Two Port Moresby hotels have been the backdrop for the story of PNG politics this past weekend.

Members of Prime Minister Peter O’Neill’s government are perched in the Crown, looking over the CBD as they negotiate to stave off a determined parliamentary challenge.

Up and over Burns Peak – at the Laguna in Waigani – a growing number of opposition and until-recently government MPs are fomenting change.

Some sort of move against the PM was always likely to take form at this point in the political cycle: PNG’s political laws preclude a move against a government within 18 months of an election. The window for a challenge opened in February this year. This week’s parliamentary sittings are the first opportunity since then to move one.

Former PM Sir Mekere Morauta among the MPs arriving at Port Moresby’s Laguna Hotel on Saturday (Photo: NBC News PNG/Facebook)

But long-standing opposition threats only became serious in the past few weeks as factions within O’Neill’s government started splintering.

The key person was James Marape. Hailing from the resource-rich Hela province in the Highlands, until April he was Finance Minister.

His resignation was prompted in part by the recent deal for a major expansion of PNG’s gas industry, and according to Marape, a lack of consultation over it.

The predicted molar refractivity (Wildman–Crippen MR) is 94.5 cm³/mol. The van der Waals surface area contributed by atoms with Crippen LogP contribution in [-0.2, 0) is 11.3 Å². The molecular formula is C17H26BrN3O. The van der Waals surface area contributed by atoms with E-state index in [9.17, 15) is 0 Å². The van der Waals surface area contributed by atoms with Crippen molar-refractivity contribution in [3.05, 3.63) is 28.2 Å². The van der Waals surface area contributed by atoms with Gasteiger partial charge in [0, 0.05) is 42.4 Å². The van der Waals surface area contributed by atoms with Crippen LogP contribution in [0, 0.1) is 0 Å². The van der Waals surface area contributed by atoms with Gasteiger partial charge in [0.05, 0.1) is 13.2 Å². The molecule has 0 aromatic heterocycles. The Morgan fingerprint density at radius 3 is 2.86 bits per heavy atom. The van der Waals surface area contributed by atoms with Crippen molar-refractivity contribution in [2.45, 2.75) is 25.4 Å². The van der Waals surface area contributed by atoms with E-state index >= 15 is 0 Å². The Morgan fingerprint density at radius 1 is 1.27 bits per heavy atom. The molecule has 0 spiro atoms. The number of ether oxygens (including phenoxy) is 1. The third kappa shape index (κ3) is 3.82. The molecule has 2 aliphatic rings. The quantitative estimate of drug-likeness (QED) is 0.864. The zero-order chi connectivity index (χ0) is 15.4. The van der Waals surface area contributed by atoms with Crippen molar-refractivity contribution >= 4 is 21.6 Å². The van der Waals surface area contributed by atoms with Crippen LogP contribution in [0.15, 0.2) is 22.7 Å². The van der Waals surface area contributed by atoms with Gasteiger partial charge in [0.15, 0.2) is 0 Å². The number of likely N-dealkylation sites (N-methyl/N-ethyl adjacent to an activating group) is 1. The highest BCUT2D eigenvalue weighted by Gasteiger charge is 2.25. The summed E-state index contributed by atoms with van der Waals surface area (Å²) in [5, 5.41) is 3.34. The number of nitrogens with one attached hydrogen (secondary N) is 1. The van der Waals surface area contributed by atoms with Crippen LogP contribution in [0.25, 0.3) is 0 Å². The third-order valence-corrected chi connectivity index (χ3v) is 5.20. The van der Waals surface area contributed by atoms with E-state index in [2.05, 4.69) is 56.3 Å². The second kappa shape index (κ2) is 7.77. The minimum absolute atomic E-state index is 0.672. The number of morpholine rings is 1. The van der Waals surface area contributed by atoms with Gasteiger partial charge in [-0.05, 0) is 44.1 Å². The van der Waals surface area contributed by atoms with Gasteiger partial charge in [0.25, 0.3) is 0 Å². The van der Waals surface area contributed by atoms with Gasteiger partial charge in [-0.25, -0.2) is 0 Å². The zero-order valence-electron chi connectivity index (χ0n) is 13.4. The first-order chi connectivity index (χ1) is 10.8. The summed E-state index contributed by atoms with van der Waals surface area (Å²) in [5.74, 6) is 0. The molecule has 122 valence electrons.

Marape was followed out the door by other frontbenchers and coalition members – culminating in Friday’s coming together at the Laguna of the so-called “New Government” grouping.

As of Sunday night, it claimed 58 MPs in its camp, saying it has a parliamentary majority ready to move against the PM.

It means a contentious few days ahead as the numbers form and are eventually tested. At stake is O’Neill’s legacy.

But O’Neill, a master political strategist, is unlikely to give up without a determined fight. He still has the power of incumbency, and the opportunity to control the parliamentary process.

There is also the uncertain dimension of the courts which could be brought in if there’s a legal challenge to a parliamentary vote.

It means a contentious few days ahead as the numbers form and are eventually tested. At stake is O’Neill’s legacy.

Having taken office in 2011 in messy circumstances, O’Neill has consolidated power to become the dominant figure in the current generation of PNG politicians. While he points to achievements in economic development and infrastructure investment, there has been growing concern over increasingly poor delivery of services. Policies on the delivery of services through MP-controlled authorities have had mixed results, and general government processes have largely failed to improve.

A polio outbreak – the result of failed immunization programs - at the same time as the country bought expensive cars to host APEC provided a stark illustration of the problems.

O’Neill had wanted APEC to mark a turning point for the country, and pushed strongly for major agreements to coincide with the event. While that won plaudits and results – the LNG deal, and the PNG Electricity Partnership among them - it also left him open to criticism of bypassing government processes and sidelining political allies – criticisms now driving some of the moves against him.

As a wily operator, O’Neill can’t be counted out. But he’ll need to put all his number-crunching, deal making and political power-playing into operation if he is to survive as Prime Minister.


The Lowy Institute is part of the  Pacific Research Program